07 of 10
Nothing scents the evening air during the summertime quite like an angel's trumpet bush (Brugmansia). This fragrant shrub can grow several feet tall if supplied with enough water and compost, in which case it will be covered with trumpet-shaped blooms (100 flowers on a large bush is common).
A tropical plant, Northerners should grow it in a large pot in full sun in the summer, cut it back in fall, then overwinter the root system in a basement (watering infrequently). Angel's trumpet is a poisonous plant, so this is a shrub to keep away from children and pets.
08 of 10
Philadelphus coronarius is one of the more popular mock orange bushes to grow, but the Buckley's Quill cultivar is one of the better performers. Buckley's Quill has double white flowers that give off a smell that will remind you of an orange (thus the common name of "mock orange"). Take advantage of their white flowers to include them in a moon garden. Buckley's Quill becomes 6 to 8 feet tall without pruning.
Buckley's Quill is listed for zones 4 to 9. It has average water needs and will grow in full sun to partial shade, although, in the North, full sun is better to achieve the best flowering display.Continue to 9 of 10 below.
09 of 10
Most types of privet (Ligustrum) bear fragrant white flowers that are followed by black berries, even though most gardeners think of these plants mainly as hedge plants. Common privet (L. vulgaris) becomes 4 to 15 feet tall if left untrimmed. If you are growing privet for its smell but do not want such a big plant on your property, trim it after it is done flowering. But some homeowners growing it as an individual specimen (rather than in a hedge) prune away the bottom branches and let it become tree-like.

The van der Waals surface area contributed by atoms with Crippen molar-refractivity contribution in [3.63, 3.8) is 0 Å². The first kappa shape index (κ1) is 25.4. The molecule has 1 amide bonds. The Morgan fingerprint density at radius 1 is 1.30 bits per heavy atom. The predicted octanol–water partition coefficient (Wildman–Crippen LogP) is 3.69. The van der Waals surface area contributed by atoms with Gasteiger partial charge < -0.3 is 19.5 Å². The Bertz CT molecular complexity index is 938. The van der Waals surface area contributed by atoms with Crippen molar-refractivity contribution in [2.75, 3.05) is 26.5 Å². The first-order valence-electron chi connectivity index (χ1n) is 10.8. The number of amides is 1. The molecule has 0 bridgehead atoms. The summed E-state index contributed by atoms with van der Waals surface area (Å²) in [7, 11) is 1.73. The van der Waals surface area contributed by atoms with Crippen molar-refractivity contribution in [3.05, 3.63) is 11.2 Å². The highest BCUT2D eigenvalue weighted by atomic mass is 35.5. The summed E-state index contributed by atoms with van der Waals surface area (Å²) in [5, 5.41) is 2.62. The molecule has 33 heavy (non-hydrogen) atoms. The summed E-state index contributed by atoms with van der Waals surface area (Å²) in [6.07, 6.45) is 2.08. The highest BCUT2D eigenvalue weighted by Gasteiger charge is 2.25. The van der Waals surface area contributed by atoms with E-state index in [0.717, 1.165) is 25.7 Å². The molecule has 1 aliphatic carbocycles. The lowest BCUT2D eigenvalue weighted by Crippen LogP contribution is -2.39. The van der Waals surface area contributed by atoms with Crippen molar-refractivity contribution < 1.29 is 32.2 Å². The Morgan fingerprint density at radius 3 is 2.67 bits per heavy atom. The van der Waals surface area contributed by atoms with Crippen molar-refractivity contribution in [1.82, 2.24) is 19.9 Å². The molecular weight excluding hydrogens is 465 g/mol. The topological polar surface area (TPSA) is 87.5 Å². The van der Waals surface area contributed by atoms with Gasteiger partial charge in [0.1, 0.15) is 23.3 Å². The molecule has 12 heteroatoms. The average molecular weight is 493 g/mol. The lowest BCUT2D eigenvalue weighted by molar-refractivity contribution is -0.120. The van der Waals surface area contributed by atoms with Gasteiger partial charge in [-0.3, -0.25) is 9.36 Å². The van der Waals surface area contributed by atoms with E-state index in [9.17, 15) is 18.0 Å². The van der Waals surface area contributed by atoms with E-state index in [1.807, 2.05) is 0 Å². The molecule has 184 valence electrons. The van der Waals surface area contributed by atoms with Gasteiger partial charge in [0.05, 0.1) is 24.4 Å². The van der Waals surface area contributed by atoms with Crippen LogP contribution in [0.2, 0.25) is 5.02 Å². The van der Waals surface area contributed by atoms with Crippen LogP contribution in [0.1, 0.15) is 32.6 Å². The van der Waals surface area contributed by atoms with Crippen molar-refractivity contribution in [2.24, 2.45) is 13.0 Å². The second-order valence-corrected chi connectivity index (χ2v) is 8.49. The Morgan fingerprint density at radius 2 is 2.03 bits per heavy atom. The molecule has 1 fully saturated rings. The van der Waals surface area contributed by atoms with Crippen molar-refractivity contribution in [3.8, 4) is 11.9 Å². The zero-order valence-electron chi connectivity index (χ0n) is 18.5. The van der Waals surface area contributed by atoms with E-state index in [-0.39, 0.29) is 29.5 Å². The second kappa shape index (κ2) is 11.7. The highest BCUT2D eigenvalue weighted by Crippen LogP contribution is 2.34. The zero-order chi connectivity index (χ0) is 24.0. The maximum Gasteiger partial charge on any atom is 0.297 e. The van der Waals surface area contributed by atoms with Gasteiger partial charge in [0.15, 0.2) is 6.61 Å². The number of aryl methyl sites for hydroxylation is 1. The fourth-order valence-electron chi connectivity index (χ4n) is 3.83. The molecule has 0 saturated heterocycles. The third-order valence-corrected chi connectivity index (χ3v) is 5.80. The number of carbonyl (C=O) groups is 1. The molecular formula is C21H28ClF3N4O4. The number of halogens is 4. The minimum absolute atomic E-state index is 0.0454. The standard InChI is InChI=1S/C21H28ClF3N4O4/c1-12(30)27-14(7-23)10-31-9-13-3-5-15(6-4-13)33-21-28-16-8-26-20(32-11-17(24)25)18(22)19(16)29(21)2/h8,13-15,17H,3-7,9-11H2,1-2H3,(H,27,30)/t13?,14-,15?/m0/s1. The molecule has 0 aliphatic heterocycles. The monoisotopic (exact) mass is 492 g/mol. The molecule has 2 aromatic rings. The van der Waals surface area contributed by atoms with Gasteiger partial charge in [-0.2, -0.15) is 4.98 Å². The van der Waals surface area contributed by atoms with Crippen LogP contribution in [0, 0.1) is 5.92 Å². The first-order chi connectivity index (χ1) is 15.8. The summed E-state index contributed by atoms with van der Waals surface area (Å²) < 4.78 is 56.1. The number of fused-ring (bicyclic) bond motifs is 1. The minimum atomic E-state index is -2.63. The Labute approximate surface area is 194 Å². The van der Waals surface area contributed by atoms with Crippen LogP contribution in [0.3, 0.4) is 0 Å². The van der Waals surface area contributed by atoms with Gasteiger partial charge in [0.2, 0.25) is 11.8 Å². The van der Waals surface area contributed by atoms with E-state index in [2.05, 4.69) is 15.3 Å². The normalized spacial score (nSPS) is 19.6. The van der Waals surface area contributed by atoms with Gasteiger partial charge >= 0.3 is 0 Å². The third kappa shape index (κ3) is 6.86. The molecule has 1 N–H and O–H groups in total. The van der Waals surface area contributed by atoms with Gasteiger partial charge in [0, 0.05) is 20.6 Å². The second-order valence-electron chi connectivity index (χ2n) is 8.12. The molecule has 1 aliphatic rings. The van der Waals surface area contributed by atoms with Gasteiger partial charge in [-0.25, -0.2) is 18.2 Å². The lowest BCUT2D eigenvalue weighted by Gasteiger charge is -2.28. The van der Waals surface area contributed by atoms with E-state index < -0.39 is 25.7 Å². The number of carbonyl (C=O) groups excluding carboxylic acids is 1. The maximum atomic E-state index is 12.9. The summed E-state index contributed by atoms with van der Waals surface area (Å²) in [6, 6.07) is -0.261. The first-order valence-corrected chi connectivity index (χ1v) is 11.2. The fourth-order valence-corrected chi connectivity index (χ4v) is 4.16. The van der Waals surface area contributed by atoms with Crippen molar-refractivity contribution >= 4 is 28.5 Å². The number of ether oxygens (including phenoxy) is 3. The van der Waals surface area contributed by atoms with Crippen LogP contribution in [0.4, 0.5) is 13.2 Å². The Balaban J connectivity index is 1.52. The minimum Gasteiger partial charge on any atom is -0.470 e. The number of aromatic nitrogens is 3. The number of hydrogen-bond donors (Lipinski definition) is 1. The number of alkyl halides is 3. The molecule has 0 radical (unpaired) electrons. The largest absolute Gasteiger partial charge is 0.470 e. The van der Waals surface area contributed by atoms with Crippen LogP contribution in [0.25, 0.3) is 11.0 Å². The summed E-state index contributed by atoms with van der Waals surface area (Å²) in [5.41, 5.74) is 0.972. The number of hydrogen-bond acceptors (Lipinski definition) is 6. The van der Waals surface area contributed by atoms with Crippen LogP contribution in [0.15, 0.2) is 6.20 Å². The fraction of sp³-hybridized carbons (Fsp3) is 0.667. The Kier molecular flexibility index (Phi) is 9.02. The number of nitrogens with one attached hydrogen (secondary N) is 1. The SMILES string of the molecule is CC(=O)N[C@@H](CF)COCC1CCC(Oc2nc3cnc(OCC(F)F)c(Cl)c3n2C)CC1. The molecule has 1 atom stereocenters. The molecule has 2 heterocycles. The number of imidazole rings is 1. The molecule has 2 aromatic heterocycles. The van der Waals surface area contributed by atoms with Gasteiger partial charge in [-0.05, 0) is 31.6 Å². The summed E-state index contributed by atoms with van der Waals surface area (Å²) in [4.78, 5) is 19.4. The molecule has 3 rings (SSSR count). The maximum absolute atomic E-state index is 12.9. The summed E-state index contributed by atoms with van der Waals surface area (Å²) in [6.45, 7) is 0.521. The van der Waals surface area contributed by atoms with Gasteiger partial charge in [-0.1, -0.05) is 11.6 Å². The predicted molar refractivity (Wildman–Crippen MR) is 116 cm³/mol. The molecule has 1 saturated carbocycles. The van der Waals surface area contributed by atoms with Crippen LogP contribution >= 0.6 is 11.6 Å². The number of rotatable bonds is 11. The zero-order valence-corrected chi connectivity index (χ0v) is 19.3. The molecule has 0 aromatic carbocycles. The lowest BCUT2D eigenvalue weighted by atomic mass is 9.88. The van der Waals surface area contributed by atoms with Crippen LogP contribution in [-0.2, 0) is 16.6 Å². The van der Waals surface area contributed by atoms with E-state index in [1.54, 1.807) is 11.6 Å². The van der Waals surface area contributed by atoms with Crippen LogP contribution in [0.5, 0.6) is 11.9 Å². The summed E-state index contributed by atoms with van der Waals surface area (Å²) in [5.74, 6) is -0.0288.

You can grow common privet in zones 5 to 8 in full sun to partial shade, but most who grow a privet as a specimen choose one of the other species/cultivars, such as the Texanum cultivar of wax privet (L. japonicum).
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Gardenia jasminoides is another bush that Northerners can't grow outdoors year-round. It is hardy only in zones 8 to 11. But that does not stop many Northerners from including it in their patio landscaping for the summer and then treating it as a houseplant for the winter.
You can't really blame them. Gardenia is easily one of the most fragrant shrubs, and it offers dark-green, glossy foliage to boot. It gets 5 to 6 feet tall.
When growing it outdoors, give it partial shade, good drainage, a moderate amount of water, and compost. It is one of the plants that like growing in acidic soil.
Fragrance Does Not Come From Flowers, Alone
Lavender is an example of a shrub with great fragrance that gets that smell from its foliage, which is often dried and used in potpourri. A number of other perennials, ground covers, and herbs grace the landscape with aromatic leaves. The wonderful thing about relying on foliage (rather than flowers) for fragrance is that leaves stay around a lot longer than do flowers.